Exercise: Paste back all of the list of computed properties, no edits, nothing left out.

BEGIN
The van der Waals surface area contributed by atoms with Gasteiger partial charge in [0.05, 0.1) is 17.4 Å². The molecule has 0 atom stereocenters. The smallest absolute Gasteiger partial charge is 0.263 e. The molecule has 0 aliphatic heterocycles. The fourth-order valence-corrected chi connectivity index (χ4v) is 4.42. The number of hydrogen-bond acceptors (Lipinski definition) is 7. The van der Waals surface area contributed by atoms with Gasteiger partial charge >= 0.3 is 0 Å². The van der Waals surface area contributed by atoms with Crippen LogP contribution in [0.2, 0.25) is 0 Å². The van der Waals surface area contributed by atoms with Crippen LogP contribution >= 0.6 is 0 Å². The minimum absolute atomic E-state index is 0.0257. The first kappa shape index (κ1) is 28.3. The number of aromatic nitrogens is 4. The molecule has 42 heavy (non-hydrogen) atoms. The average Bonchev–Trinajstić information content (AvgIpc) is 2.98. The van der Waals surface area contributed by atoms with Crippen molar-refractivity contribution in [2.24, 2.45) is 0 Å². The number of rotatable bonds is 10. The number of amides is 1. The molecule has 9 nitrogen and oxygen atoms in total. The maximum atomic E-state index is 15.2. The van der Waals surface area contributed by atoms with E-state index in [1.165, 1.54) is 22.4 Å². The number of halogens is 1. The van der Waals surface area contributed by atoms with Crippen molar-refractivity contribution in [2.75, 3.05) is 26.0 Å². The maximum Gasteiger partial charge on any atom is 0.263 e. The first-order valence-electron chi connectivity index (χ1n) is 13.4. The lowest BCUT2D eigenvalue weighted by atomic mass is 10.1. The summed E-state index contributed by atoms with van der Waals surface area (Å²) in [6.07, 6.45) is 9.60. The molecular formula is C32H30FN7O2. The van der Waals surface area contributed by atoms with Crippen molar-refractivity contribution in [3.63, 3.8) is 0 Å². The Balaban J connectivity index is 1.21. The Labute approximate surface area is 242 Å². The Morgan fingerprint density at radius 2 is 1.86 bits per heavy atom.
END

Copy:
The van der Waals surface area contributed by atoms with Gasteiger partial charge in [0.05, 0.1) is 17.4 Å². The molecule has 0 atom stereocenters. The smallest absolute Gasteiger partial charge is 0.263 e. The molecule has 0 aliphatic heterocycles. The fourth-order valence-corrected chi connectivity index (χ4v) is 4.42. The number of hydrogen-bond acceptors (Lipinski definition) is 7. The van der Waals surface area contributed by atoms with Gasteiger partial charge >= 0.3 is 0 Å². The van der Waals surface area contributed by atoms with Crippen LogP contribution in [0.2, 0.25) is 0 Å². The van der Waals surface area contributed by atoms with Crippen LogP contribution >= 0.6 is 0 Å². The minimum absolute atomic E-state index is 0.0257. The first kappa shape index (κ1) is 28.3. The number of aromatic nitrogens is 4. The molecule has 42 heavy (non-hydrogen) atoms. The average Bonchev–Trinajstić information content (AvgIpc) is 2.98. The van der Waals surface area contributed by atoms with Crippen molar-refractivity contribution in [2.24, 2.45) is 0 Å². The number of rotatable bonds is 10. The number of amides is 1. The molecule has 9 nitrogen and oxygen atoms in total. The maximum atomic E-state index is 15.2. The van der Waals surface area contributed by atoms with E-state index in [1.165, 1.54) is 22.4 Å². The number of halogens is 1. The van der Waals surface area contributed by atoms with Crippen molar-refractivity contribution in [2.75, 3.05) is 26.0 Å². The maximum Gasteiger partial charge on any atom is 0.263 e. The first-order valence-electron chi connectivity index (χ1n) is 13.4. The lowest BCUT2D eigenvalue weighted by atomic mass is 10.1. The summed E-state index contributed by atoms with van der Waals surface area (Å²) in [6.07, 6.45) is 9.60. The molecular formula is C32H30FN7O2. The van der Waals surface area contributed by atoms with Crippen molar-refractivity contribution in [3.63, 3.8) is 0 Å². The Balaban J connectivity index is 1.21. The Labute approximate surface area is 242 Å². The Morgan fingerprint density at radius 2 is 1.86 bits per heavy atom.